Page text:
Following Ukrainian president Volodymyr Zelenskyy’s shake-up of the Cabinet of Ministers, replacing most of the old guard with fresh faces, several key appointments remained unfilled. But the administration has now appointed acting ministers to fill in, especially in key posts such as Energy, Economy, and Education.
First up is the Ministry of Economy – previously, the ministry had the portfolio of economic development, trade, and agriculture, but after the shake-up, the government announced that economic development and trade would be separated from agriculture. While the separation hasn’t happened just yet, former minister Tymofiy Mylovanov has left the government following a few days serving as acting minister of the still-combined Ministry of Economic Development, Trade, and Agriculture.
While Mylovanov was offered the post of Minister of Agriculture, he turned it down. His deputy, Pavlo Kukhta, a former member of the opposition Golos party headed by rock star-turned-politician Sviatoslav Vakarchuk, has been appointed in his stead. Kukhta served in the previous Poroshenko administration in various advisory roles to both the Ministry of Finance and the Prime Minister at the time – Volodymyr Groysman.
Energy is another key ministry in the country, as state-owned energy company Naftogaz provides a good-sized chunk of government revenue – especially following a landmark $2.9 billion decision in favor of Naftogaz in a suit against Russian state-owned energy behemoth Gazprom.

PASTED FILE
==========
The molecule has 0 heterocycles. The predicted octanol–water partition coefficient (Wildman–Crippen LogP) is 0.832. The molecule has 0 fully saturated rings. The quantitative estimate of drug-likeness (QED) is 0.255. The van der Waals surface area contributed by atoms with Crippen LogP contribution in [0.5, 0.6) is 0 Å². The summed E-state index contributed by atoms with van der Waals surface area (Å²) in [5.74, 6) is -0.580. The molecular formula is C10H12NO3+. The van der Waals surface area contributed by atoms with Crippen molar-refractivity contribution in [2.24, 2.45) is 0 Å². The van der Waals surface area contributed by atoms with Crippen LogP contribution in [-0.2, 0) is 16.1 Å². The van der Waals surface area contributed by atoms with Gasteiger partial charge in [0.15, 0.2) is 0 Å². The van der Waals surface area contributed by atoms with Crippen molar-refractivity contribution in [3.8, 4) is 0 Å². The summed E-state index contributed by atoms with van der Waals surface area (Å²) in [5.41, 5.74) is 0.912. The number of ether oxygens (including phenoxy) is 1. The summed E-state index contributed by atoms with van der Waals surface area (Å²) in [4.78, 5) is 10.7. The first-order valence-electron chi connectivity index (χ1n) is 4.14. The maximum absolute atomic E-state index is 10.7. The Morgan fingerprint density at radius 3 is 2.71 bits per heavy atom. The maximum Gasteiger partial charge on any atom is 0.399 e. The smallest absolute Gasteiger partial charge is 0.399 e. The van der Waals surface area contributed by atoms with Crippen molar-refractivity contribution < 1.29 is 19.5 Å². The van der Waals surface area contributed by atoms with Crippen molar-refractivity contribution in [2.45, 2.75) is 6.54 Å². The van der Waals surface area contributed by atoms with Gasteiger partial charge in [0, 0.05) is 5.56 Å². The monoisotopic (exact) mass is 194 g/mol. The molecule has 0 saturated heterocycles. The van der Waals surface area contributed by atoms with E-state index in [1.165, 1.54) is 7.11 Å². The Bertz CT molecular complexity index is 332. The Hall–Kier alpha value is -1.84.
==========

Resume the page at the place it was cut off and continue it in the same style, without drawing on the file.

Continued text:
The new Acting Minister of Energy and Environmental Protection is now Vitaliy Shubin. Shubin, previously a director of a wind farm, also has a work history at DTEK, an energy company owned by oligarch Rinat Akhmetov. He’s also previously held government roles as an energy regulator and as an employee of state-owned energy market operator Energorynok.
New acting ministers of both Education and Culture have also been announced. Replacing Anna Novosad in the Education ministry, and the youngest minister in Ukrainian history is her deputy Yuriy Polyukhovych. In addition to serving as a deputy education minister, Polyukhovych also taught classes at Ukraine’s Taras Shevchenko National University in Kyiv, and has previously worked in universities in California and Mexico, with a specialty in history.
As for the Ministry of Culture, it has also seen its portfolio split. Formerly the Ministry of Culture, Youth, and Sports, the Ministry is undergoing a reorganization to split it into the Ministry of Culture and the Ministry of Youth and Sports. Svitlana Fomenko, the first deputy ministry of culture, is now Acting Minister – though while the reorganization goes on, the Ministry is still officially the Ministry of Culture, Youth, and Sports. Despite Fomenko’s appointment, a Minister of Youth and Sports has already been named – Vadym Huttsait. Fomenko herself has worked in the Ministry of Culture since 2013.
This leaves only one potential vacancy – the Ministry of Agriculture, though that ministry still has not been created. Otherwise, Ukraine now has a full complement of ministers, barring any further reorganizations and permanent appointments.
/By Romeo Kokriatski